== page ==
Kefalotyri & Tomato Saganaki

A few weeks ago, a lovely love from the city joined me for a sleepover and brought a couple of good hunks of kefalotyri cheese and some delectable sea scallops with which we made a super-extravagant sea scallops AND cheese saganaki, like the one front and centre below:

A word about the term saganaki before we continue: many of us know saganaki as that flamboyant flaming cheese dish found in Greek restaurants all over North America, however the term refers to dishes cooked in a sagani, which is a small-ish, two-handled skillet-type-dealio or in the style of such a dish. Much the same way fondue isn’t strictly limited to cheese served in an avocado green pot with a wooden handle over a small flame that never stays lit, though that’s often what first comes to mind.

Google stuff like “shrimp saganaki” or “beans saganaki” or “eggplant saganaki” or “octopus saganaki” and you’ll see what I mean.

This dish combines the fried cheese type of saganaki treatment with a seafood type of saganaki treatment, but without the fishy bits.

Why? Because it makes for a brighter, less heavy dish. Because it makes the dish go further. Because it’s fun to watch friends figure out how to approach this very sharesy dish and then revel in it. Because that’s the way I like it, baby. I don’t wanna live forever. 

Ahem. Sorry. Sometimes the spirit of Lemmy compels me.

The seafood kind I tackle exactly the same way, replacing the cheese with a goodly amount of shrimp, scallops or mussels. Doing both cheese and seafood just requires amping up the sauce ingredients a bit to increase the volume.

Aforementioned lovely love from the city was kind enough to leave me one of the hunks of kefalotyri, giving me a chance to indulge once again and also to make it on the BBQ cos it’s just been way too effin’ hot to cook inside. The results were great, so I’ve included tips for doing it that way, too.

This recipe serves six, but serve it with a side salad or some steamed greens and it makes a nice, romantic main for two.

What you need:

  • 1 tbsp butter
  • 1 tbsp olive oil
  • 250-ish grams COLD kefalotyri cheese (it’s important that you start with it cold or will get too melty when frying)
  • 1/4 cup of ouzo
  • 3 medium-sized, ripe tomatoes (use good, ripe, salad or sauce-type tomatoes)
  • 1 shallot, finely diced
  • 2 cloves garlic, crushed
  • 2 tsp chili flakes
  • Pinch of ground nutmeg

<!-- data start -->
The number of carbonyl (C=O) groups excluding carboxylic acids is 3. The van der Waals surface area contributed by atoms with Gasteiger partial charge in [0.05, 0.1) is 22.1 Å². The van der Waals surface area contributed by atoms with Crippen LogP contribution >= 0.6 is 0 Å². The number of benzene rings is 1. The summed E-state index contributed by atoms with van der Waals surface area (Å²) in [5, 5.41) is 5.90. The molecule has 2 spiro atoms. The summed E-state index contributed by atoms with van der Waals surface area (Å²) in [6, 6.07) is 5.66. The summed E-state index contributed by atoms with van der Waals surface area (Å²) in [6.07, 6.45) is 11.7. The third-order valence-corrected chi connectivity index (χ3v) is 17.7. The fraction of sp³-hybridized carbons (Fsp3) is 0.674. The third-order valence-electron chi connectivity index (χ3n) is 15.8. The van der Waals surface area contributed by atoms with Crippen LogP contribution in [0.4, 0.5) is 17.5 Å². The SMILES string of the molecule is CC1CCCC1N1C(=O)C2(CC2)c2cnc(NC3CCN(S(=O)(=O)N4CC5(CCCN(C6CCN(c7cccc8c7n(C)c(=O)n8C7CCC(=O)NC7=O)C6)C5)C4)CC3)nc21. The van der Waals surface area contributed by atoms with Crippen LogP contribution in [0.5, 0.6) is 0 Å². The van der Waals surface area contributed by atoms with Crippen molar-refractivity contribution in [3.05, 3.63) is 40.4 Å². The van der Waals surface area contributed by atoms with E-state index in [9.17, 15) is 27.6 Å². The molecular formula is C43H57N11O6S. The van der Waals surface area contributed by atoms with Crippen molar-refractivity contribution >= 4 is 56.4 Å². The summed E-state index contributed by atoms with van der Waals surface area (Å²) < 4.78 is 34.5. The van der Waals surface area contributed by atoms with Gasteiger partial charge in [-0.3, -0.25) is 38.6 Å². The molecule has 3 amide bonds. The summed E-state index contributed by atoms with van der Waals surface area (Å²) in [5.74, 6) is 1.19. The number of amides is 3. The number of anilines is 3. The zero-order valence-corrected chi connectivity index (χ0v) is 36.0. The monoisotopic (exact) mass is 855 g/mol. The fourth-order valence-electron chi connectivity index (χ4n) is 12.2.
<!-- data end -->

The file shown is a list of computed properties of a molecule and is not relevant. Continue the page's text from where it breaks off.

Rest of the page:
• 1/4 cup of fresh parsley and/or basil (I always use both), finely chopped
  • Juice of half a lemon

What you do: 

  1. In a medium-sized bowl, mix together the tomatoes, shallot, garlic, chili flakes and nutmeg and set aside.
  2. Heat your saganaki pan or oven-friendly frying pan over medium-high heat. On the grill, you want to hit about 450 degrees. Once HOT, add to it the oil and butter.
  3. Heat these until bubbling, swirling the pan occasionally (use oven mitts!) so’s not to burn the butter, then add the cheese. Using oven mits, occasionally swirl the butter and oil mixture gently around the cheese. Cook until the underside is browned, then gently (remember there’s a good bunch of hot oil and butter in there!) flip the cheese and do the same for the other side.
  4. Once both sides of the cheese are browned, remove the cheese and set aside.
  5. Deglaze the pan with a bit of the ouzo, then stir in the tomato mixture and let cook until the tomatoes dissolve a bunch and the sauce has thickened to desired consistency.
  6. Stir in the remaining ouzo, return the cheese to the pan, top with the fresh herbs, then pop it under the broiler or close the BBQ lid for about 5 minutes until everything gets all toasty and bubbly again. A grill won’t give you the same browning as the oven’s broiler will, but everything will still be melty and delicious.
  7. Remove from the oven/grill, squeeze the lemon juice over the lot of it and serve straight from the pan or on a different vessel with a cheese knife (pie plates are ideal) and lots of toasted pita, baguette or ciabatta slices.




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